Accessibility links

Jhalanath Khanal Sworn in as Nepal's New PM

  • Ira Mellman

Nepal's newly elected Prime Minister Jhalnath Khanal looks on after his swearing-in ceremony in Katmandu, Nepal, Sunday, Feb. 6, 2011.

Nepal's newly elected Prime Minister Jhalnath Khanal looks on after his swearing-in ceremony in Katmandu, Nepal, Sunday, Feb. 6, 2011.

Nepal's newly elected Prime Minister Jhalanath Khanal was sworn in Sunday at a ceremony in Kathmandu, ending a seven-month political stalemate that has delayed the drafting of a new constitution.

President Ram Baran Yadav administered the oath of office to Mr. Khanal in a ceremony at the official presidential residence attended by a number of dignitaries.

The 61-year-old Khanal was selected by Nepal's parliament last Thursday on their 17th attempt to find a new leader since former Prime Minister Madhav Kumar Nepal stepped down in June of 2010. The last minute withdrawal of the Maoist party candidate from the race opened the way for the decision.

Nepal's political parties have been deeply divided ever since Maoist guerillas ended a decade-long civil war. The chief differences focus on the shape of a new constitution and the future of some 19,000 former Maoist fighters now living in camps.

Khanal belongs to the UML, the United Marxist-Leninist Party, allied to the Maoists.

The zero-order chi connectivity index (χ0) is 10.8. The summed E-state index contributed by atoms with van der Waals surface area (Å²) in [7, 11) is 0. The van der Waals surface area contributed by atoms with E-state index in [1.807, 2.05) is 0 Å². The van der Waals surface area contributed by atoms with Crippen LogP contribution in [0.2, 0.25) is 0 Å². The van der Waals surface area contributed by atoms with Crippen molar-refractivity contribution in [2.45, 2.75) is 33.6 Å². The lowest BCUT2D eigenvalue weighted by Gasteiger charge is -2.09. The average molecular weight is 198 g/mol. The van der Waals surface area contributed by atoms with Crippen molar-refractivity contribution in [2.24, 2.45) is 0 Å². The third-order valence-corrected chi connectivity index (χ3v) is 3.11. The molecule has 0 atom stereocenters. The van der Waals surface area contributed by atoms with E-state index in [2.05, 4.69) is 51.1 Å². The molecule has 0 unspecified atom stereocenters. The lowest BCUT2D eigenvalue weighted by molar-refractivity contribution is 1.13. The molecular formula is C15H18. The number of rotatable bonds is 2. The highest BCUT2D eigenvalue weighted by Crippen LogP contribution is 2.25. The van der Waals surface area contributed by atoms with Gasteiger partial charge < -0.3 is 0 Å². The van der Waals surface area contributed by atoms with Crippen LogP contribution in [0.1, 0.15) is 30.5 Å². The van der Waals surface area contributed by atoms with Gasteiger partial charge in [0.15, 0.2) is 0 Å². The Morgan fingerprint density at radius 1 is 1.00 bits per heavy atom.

Contrary to speculation that the new Prime Minister would be sworn in with eight of his new ministers, no one else from Khanal's party took the oath. Reports say the Maoists, who make up Nepal's largest political party, are unhappy with Khanal due to his attempt to give the powerful Home Minister office to a member of his own party.

In addition, Yuvraj Ghimiri, a political analyst in Katmandu told VOA's Angina Pasricha the new prime minister faces many challenges, including better governance

"After all, it is a hung parliament and there is just four months left for the new constitution to be delivered to the country. In addition, the country's economic situation, law and order situation, and general sense of security is very, very bad," he said.

That sense of security will most likely be exacerbated by a daily 14 hour power outage recently announced by Nepal's power authorities.

The election of the new Prime Minister drew the praise of United Nations secretary General Ban Ki-Moon who reaffirmed the support of the UN to all efforts to complete the peace process in Nepal and adopt a new constitution.

XS
SM
MD
LG